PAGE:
You might think that a movie called The Revenge of Doctor X would have something to do with Doctor X getting some revenge. Perhaps you'd think he would extract a cunning vengeance on the small-minded fools who laughed at his work... who called him a madman... who denied him the glory his achievements deserved. Why, he'd make them pay: pay, I say!
You might even add "MWA-HA-HA-HAAA!", though I'd understand completely if you didn't.
Anyway, that's what you'd expect. And you'd be wrong. Nobody gets revenge on anybody during the course of the movie... especially not Doctor X, for the simple reason that nobody named "Doctor X" appears in the film at any point.
In fact, The Revenge of Doctor X appears to be nothing more than an alternative title for Mad Doctor of Blood Island, since it is the Filipino horror flick's credits that play at the beginning of the film. The movie's original title, according to notes left by the scriptwriter, was The Venus Fly Trap, although the finished film was apparently released under the title The Double Garden... a title that makes just about as little sense as The Revenge of Doctor X. However, since the writer of the original script was none other than Edward D. Wood, Jr., perhaps a little confusion, incoherence, and maybe even outright insanity are to be expected. Wood didn't direct this film — that job was taken by Kenneth (The Manster) Crane; but something of the Wood magic seems to have rubbed off on Crane, since this film has little of the grimy charm that made The Manster so memorable.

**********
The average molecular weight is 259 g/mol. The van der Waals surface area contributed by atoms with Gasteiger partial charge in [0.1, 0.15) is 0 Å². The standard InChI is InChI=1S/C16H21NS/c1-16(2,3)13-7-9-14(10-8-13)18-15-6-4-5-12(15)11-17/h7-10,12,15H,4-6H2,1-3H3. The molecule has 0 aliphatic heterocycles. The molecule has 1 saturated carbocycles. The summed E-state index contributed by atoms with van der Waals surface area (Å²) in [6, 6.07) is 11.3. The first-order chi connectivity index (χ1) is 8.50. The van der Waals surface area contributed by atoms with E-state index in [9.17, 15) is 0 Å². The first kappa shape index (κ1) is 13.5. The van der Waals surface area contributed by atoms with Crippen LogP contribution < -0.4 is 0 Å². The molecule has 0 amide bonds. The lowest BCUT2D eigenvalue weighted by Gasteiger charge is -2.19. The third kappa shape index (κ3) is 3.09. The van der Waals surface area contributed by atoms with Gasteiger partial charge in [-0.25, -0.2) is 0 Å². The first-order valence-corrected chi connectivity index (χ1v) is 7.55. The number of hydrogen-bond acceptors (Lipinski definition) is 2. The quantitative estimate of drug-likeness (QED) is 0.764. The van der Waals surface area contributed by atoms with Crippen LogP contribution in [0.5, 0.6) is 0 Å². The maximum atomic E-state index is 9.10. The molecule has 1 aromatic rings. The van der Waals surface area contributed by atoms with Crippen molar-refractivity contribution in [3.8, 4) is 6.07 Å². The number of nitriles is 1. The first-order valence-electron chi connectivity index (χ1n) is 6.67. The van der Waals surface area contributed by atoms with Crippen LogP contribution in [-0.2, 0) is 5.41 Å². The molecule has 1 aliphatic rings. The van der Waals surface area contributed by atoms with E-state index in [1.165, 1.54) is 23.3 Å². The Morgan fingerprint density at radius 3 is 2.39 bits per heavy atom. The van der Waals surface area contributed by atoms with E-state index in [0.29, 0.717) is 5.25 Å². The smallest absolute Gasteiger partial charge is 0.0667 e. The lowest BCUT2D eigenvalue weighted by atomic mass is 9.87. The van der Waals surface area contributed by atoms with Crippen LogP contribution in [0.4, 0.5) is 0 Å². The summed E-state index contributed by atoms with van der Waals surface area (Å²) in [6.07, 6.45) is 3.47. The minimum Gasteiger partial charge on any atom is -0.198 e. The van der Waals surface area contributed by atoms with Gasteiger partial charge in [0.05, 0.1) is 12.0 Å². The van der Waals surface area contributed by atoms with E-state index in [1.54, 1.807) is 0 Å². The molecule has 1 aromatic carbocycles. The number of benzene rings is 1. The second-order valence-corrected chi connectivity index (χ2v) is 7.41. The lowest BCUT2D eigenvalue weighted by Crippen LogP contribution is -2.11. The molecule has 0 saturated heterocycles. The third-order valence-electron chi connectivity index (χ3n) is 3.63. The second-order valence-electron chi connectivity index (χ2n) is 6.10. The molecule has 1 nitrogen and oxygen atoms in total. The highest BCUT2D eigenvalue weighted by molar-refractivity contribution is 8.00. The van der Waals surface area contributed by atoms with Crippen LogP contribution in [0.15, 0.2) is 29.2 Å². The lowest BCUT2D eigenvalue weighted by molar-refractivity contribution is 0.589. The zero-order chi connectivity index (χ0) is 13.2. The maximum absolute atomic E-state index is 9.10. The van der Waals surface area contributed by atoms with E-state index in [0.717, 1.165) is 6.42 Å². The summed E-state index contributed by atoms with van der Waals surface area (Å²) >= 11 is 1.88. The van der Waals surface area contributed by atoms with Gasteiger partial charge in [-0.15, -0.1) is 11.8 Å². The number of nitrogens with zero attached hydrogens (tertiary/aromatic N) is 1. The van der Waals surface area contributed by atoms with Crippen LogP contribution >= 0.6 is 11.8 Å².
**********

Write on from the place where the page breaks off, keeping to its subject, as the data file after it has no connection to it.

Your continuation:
So, OK: there's no Doctor X, but there is a Dr. Bragan, who is in charge of a space exploration project. Bragan is loud, short-tempered and abrasive. He's the sort of character who is usually relegated to supporting roles, like the blustery general who is always wrong about the alien menace. Unfortunately, in this case he's our hero... while Bragan is not quite as insufferable as Mark Grayson in Reptilicus, Doctor X soon turns into a two-character show with Bragan dominant, putting this movie and Reptilicus on pretty much equal ground as far as unlikeable heroes is concerned. When we first meet Bragan, he's raving about possible weather delays to his rocket launch; though the weather clears up with improbable speed, Bragan's mood stays cloudy. The launch finally succeeds, leading to the most identifiably Wooden moment of the movie: the exhausted Bragan pauses to reflect on the project, as we get an overlay of stock footage from NASA that apparently represents his thoughts. Suddenly, he's brought back to himself: two scientist non-characters come in and inform him they may have made a slight miscalculation. Neither we nor Bragan ever hear what the nature of the miscalculation is, but the warning is enough to send Bragan into an apoplectic fit. The fit is so bad that Bragan collapses in mid-tirade.
When he recovers (with the aid of alcohol, as we might expect), his assistant Dr. Paul Nakamura suggests he take a long vacation. Nakamura even suggests he might want to visit his country, Japan, where his cousin would be happy to show him around. Bragan comments that he was intending to visit Japan once, when he was younger and when his area of interest had been botany. But there was this pesky war, see... (I'm sure Paul remembers it just fine, thank you, regardless of which country he was in at the time). The idea of a vacation in Japan not only appeals to Bragan, it also seems to shift his attention back to plants from planets.